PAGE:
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About TonyC

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  • Location
    Northumbria Group
  • Cars Owned:
    Triumph TR6 1972 EFI

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  1. TonyC


    Andy, those spring washers are to hold the rocker against the inner face closest to the mounting hole of the front and back pedestal. Your pics look correct. Just completed a test drive after the refurb. Sounds infinitely quieter and running sweet again. Just a bit gutted that I didn’t pick up on this a bit sooner. Anyway could all have been a lot worse. Thanks again. TonyC
  2. TonyC


    Andy, Thanks for your pics. I’ve seen the spring washer on the exploded diagrams. Mine had neither a spring washer nor a plain washer when I took it off, but I did fit a plain washer on reassembly. Can’t grasp the benefit of a spring washer in that application as springs on the shaft keep it all in tension. The rear pillar oil gallery plug has I believe two main functions, a) to prevent the shaft rotating in the pillars, and b) to align the oil gallery opposite the gallery plug with the oil feed from the cylinder head. I’m not familiar with Chris Wittors solution but as long as
  3. TonyC


    Roger, the Brown book calls out the split pin keeping everything in place and the springs compressed on the shaft. Haynes manual shows ‘end caps’. The split pin is not quite Heath Robinson but perhaps a little under engineered. Anyway my shaft seems to be as intended in that respect. Alan, this variation in rocker oil galleries has to be under the banner ‘continuous improvement’ during production. My only dilemma now is to understand which came first and why. It may be sensible to assume the rocker with two oil galleries came as a mod to improve lubrication, or did the rocker with the sin
  4. TonyC


    I’ve just fitted a new rocker shaft from Moss which included phosphor bronze bushed rockers. A nice piece of kit. However I thought it prudent to report the difference between old and new rockers and seek comment from those of you with experience on this subject. After a 50 mile or so trip the engine developed a severe tappet rattle and uneven running. Removed rocker cover and found the rocker shaft oil gallery sealing plug lying on top of the cylinder head. Being starved of lubricant the exhaust rocker on no 2 cylinder had worn oval and the shaft was quite badly scored at the rocker pos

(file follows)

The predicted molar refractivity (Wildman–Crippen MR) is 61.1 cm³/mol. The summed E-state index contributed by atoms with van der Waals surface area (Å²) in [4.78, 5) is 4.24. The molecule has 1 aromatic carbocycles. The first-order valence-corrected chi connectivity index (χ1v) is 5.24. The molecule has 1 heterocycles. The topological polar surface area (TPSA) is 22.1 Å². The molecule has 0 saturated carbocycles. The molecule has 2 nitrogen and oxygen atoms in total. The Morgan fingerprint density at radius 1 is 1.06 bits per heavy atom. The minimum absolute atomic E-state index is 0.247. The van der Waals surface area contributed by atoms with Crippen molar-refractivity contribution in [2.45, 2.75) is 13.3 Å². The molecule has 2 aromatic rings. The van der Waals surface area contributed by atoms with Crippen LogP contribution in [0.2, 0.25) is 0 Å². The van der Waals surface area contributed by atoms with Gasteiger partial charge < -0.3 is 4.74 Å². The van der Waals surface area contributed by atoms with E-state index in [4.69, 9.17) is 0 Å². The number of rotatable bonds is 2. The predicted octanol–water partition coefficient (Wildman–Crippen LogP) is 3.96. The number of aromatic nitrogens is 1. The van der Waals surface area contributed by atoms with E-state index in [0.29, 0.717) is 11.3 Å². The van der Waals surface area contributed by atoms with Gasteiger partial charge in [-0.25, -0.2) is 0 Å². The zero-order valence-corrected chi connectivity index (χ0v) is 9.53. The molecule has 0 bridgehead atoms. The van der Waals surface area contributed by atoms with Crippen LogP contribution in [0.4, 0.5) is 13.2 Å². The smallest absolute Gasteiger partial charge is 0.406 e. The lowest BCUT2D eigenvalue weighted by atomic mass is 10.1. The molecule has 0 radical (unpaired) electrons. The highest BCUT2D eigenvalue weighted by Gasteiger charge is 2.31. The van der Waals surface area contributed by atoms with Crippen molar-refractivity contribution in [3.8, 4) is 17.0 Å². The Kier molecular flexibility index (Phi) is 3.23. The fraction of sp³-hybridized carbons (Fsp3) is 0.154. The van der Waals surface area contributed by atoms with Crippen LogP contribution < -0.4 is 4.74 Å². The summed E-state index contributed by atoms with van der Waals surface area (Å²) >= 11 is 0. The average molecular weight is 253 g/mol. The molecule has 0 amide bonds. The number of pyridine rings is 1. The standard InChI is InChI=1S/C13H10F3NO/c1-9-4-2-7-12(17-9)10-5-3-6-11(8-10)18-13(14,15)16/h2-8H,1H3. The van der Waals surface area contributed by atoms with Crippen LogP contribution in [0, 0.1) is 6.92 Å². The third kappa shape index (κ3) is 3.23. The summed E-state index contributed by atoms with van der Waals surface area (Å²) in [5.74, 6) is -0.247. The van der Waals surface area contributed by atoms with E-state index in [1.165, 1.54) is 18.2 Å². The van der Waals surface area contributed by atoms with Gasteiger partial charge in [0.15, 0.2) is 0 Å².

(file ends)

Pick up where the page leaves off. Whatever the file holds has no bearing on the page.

5. I used one one those adjustable tools for fitting/ removing angle grinder wheels. Worked a treat and cheap as chips. TonyC
  6. Hi John, Your pic shows the correct installation of the slave, ie the mounting plate bolts to the engine side of the bell housing, the slave mounts onto the plate inserted from the gearbox side so that the machined flat surface (rear) of the SC flange mates with the plate. The push rod locates into the centre hole of the lever. This is to get the SC piston as close to the operating lever as possible to ensure the 16mm (0.625")of travel that is required to release the clutch driven plate and hence avoid clutch drag. Your setup does show that the lever may have been re-welded onto th
  7. John, I got the Koyo bearing from:- George Lodge & Sons Ltd Tel: 01482 329553 Direct: 01482 388487 Registered Office: 80 English Street HULL HU3 2DT In February when I bought it they ordered two from their supplier in error. Might still have it. Contact : adam@georgelodge.co.uk TonyC